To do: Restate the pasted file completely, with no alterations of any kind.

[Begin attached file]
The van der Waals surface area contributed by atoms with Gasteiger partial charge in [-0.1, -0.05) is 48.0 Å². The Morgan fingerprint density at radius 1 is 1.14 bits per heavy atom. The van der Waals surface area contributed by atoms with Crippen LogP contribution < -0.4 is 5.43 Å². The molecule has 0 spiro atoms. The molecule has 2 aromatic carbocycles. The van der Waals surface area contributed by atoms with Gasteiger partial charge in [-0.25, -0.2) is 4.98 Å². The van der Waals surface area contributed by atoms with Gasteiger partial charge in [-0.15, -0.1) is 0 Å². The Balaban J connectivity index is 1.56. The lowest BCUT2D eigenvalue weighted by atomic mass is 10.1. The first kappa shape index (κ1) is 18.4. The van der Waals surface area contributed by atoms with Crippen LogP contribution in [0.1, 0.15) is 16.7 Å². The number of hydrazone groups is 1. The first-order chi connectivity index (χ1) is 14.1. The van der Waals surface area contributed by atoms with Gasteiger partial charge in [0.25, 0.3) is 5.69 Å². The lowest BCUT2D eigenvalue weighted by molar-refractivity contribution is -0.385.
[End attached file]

The van der Waals surface area contributed by atoms with Gasteiger partial charge in [-0.1, -0.05) is 48.0 Å². The Morgan fingerprint density at radius 1 is 1.14 bits per heavy atom. The van der Waals surface area contributed by atoms with Crippen LogP contribution < -0.4 is 5.43 Å². The molecule has 0 spiro atoms. The molecule has 2 aromatic carbocycles. The van der Waals surface area contributed by atoms with Gasteiger partial charge in [-0.25, -0.2) is 4.98 Å². The van der Waals surface area contributed by atoms with Gasteiger partial charge in [-0.15, -0.1) is 0 Å². The Balaban J connectivity index is 1.56. The lowest BCUT2D eigenvalue weighted by atomic mass is 10.1. The first kappa shape index (κ1) is 18.4. The van der Waals surface area contributed by atoms with Crippen LogP contribution in [0.1, 0.15) is 16.7 Å². The number of hydrazone groups is 1. The first-order chi connectivity index (χ1) is 14.1. The van der Waals surface area contributed by atoms with Gasteiger partial charge in [0.25, 0.3) is 5.69 Å². The lowest BCUT2D eigenvalue weighted by molar-refractivity contribution is -0.385.